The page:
The General of the Dead Army (novel)

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The General of the Dead Army
The general of the dead army.jpg
First English-language edition
AuthorIsmail Kadare
Original titleGjenerali i Ushtrisë së vdekur
TranslatorDerek Coltman
CountryAlbania
LanguageAlbanian
GenreHistory
PublisherSh.B. Naim Frashëri
W. H. Allen
Publication date
1963
Published in English
1971
Pages264
ISBN9780099518266

The General of the Dead Army (Albanian: Gjenerali i ushtrisë së vdekur) is a 1963 novel by the Albanian writer Ismail Kadare. It is the author's most critically acclaimed novel.[1] It is noted that Kadare was encouraged to write the book by Drago Siliqi, literary critic and director of the state-owned publishing house Naim Frashëri.[2]

The English translation by Derek Coltman, first published by W. H. Allen, was made not directly from the Albanian, but from the 1970 French edition published by Albin Michel. A revised English edition was published by The Harvill Press in 2000, in light of the revised French edition published by Fayard in 1998, and was reprinted by Vintage Press in 2008.

Plot[edit]

In the early 1960s, nearly 20 years after the end of the Second World War, an Italian general, accompanied by a priest who is also an Italian army colonel, is sent to Albania to locate and collect the bones of his countrymen who had died during the war and return them for burial in Italy. As they organise digs and disinterment, they wonder at the scale of their task. The general talks to the priest about the futility of war and the meaninglessness of the enterprise. As they go deeper into the Albanian countryside they find they are being followed by another general who is looking for the bodies of German soldiers killed in World War II. Like his Italian counterpart, the German struggles with a thankless job looking for remains to take back home for burial, and questions the value of such gestures of national pride.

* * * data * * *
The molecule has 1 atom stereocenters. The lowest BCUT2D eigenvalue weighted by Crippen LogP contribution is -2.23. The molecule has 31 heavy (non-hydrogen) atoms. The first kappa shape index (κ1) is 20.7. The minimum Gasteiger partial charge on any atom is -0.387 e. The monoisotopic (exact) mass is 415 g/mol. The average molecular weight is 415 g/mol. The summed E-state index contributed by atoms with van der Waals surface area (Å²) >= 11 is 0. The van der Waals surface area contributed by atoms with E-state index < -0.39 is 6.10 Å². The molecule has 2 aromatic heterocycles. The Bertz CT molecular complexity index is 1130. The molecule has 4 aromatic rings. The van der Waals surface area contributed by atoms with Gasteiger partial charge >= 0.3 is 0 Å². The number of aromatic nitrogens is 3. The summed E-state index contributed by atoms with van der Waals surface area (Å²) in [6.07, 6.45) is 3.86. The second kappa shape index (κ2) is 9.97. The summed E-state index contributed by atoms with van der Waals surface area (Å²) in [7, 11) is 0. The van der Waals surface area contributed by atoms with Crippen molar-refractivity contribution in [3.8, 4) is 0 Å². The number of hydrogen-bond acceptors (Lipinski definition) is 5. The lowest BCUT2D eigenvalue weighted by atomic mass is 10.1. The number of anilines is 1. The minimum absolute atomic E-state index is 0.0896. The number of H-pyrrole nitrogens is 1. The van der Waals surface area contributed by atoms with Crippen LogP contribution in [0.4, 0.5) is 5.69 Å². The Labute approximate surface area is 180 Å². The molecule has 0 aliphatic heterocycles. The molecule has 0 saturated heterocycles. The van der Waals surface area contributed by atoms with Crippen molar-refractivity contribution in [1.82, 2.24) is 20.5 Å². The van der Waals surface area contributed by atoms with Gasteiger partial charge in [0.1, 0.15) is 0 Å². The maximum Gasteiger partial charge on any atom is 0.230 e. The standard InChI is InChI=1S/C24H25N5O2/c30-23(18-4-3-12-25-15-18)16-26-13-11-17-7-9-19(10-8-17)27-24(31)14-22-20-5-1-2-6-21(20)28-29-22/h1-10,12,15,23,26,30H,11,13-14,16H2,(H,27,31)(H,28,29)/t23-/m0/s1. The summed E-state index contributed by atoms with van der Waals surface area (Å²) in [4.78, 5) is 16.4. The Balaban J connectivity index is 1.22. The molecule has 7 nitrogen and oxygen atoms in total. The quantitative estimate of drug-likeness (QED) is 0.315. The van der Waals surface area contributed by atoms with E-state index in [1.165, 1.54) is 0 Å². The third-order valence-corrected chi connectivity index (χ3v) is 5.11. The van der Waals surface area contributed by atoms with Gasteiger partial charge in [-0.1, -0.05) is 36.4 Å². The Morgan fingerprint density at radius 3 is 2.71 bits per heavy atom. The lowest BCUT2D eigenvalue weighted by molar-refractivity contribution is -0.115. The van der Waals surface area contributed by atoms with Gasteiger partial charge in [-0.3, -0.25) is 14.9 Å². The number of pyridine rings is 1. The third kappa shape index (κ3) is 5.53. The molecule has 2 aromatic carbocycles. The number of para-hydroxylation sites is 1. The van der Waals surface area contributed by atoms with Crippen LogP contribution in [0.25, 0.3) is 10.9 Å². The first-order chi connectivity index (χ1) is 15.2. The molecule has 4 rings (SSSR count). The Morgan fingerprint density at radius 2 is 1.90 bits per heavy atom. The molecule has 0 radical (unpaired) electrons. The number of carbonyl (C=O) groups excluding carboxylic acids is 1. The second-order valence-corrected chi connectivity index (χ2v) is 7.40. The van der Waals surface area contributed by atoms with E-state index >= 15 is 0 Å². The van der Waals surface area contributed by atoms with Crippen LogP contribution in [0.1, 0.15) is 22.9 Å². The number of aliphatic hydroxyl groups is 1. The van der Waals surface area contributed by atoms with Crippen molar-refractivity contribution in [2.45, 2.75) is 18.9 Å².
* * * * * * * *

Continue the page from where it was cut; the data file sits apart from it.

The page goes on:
Reception[edit]

The novel has received many positive reviews. Richard Eder of The New York Times stated that "Kadare advances wryly and dryly into the darkness ... [he] doesn't do messages; he brings them to lethal life".[3] The Boston Globe called it "a powerful and poignant Albanian novel". Alan Brownjohn of The Times Literary Supplement praised the novel by calling it "a profoundly moving novel...rich in poignant details".[4]

It also made its way into Le Monde's 100 Books of the Century.

Translations[edit]

It was firstly translated in Bulgarian by Marina Marinova,[5] which was published in 1966.[6] After that it was translated in Serbo-Croatian by Esad Mekuli and published in 1968.[7] Then it was translated in Turkish by Attila Tokatlı and Necdet Sander and published in 1970 from Sander editions in Istanbul.[8]

Adaptations[edit]

Films[edit]

Theatrical[edit]

The book has also been adapted for the stage and is a commonly performed play in Albanian theaters and in some neighboring countries.[9]

References[edit]

See also[edit]